The scenario is simple and compelling. You are visiting the Consumer Electronics Show, your home network is Germany and you travel (too) much of the time. You glance at your phone and see an offer of a two minute tour of the best bits of the huge show, courtesy of Samsung. If you watch the whole thing, you will receive a generous extra data roaming allowance. You watch, you receive and marvel as a neat slider, counter or bottle slide, whizz or fill up your data allowance.
Show that kind of demonstration to a customer and they want it. Show that to an IT professional from the telco world and they turn a strange green colour.
It is a odd situation. While the customer – including the customer in all of us – loves the concept, there are many conflicting issues that need to be worked out, with care.
Not least is the pace at which operators should introduce this concept. Going too fast and using too much customer information – especially without complete transparency to the customer – will damage the trust that is critical if this is to succeed.
Another critical issue is whether this kind of functionality is actually possible. New customer focused solutions that give the customer more and more control make IT guys think ‘complexity’ and the arguments against trying it start multiplying.
The question is therefore whether these compelling demonstrations will turn into normal behavior over the next few years or remain the thing of demos. Dr Andy Tiller, VP of Marketing for AsiaInfo Linkage understands the IT reaction, because “the legacy architecture in many operators is too complex to make this easily possible.” But progress is progress and he also points out that “we developed our own solution in response to customers requests. One of our customers, Nepal Telecom, simplified their whole BSS stack to introduce this functionality.”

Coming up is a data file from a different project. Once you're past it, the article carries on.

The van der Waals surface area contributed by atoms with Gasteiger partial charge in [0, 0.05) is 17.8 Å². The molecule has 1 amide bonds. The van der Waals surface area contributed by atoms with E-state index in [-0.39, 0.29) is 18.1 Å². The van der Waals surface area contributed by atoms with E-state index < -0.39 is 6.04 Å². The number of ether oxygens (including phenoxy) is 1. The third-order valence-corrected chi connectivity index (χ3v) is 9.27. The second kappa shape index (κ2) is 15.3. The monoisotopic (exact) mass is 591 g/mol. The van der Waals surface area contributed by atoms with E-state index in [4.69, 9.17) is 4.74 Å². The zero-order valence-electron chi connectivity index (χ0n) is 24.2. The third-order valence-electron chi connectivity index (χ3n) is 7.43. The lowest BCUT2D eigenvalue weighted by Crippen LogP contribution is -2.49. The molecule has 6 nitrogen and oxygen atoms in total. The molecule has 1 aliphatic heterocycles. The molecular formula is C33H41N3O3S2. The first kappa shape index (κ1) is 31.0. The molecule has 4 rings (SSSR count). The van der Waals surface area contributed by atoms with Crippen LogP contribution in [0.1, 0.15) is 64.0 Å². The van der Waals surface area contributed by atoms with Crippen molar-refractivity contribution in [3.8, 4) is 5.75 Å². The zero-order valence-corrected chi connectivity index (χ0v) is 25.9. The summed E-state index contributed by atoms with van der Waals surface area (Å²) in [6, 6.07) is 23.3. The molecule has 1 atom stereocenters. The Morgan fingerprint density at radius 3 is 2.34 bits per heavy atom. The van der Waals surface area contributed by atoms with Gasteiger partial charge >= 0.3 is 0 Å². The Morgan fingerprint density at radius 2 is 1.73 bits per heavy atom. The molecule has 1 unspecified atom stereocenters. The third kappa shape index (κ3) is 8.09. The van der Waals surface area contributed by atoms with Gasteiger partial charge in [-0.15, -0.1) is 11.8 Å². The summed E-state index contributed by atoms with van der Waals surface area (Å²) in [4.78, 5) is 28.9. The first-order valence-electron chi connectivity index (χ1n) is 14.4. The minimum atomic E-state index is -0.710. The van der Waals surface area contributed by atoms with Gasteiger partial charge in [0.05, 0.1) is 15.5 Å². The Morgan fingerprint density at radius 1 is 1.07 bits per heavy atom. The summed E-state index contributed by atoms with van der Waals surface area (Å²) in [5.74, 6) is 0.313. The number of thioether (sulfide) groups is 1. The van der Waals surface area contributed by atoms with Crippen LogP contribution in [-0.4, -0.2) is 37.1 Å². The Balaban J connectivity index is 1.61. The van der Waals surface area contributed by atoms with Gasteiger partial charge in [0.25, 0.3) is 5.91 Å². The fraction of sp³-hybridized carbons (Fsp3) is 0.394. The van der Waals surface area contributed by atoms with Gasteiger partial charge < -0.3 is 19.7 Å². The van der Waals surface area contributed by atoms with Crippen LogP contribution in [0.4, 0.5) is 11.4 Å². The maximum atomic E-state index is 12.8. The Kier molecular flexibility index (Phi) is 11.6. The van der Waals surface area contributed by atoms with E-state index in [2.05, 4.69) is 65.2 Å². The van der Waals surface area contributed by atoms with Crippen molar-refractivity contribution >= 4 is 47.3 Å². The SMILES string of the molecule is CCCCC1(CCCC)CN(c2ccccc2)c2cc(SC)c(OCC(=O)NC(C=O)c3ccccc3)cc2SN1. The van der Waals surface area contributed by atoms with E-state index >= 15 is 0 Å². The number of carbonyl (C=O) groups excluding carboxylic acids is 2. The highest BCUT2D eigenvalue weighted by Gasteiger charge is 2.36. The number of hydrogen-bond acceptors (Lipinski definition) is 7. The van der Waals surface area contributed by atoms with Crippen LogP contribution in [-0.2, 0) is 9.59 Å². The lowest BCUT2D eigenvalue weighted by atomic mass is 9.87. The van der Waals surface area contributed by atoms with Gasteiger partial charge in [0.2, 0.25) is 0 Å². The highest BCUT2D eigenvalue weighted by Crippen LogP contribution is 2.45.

At some point, presumably, most operators will arrive at the point where customer requirements stretch the legacy systems past snapping point. When this happens a new, simplified stack becomes the only answer.
Compelling self-service is technically possible, at least from the point when the current system complexity (or competitive pressure) makes the decision for you by being unable to handle your requirements.
More importantly, self-service solutions will be a key tool in delivering trust. The speed at which customer data is used, how much is used – and how – will help (or hinder) customers trust their provider. Incentives will help and Marketing will have a field day designing ways to make the sliders slide or the counters count, indicating more bandwidth for more information – a win-win situation.
While the cynics in the industry remain, well, cynical, the customer in us wants to be able to play with bartering balances, trading Facebook time or topping up (or capping) a daughter’s text allowance – like now, please.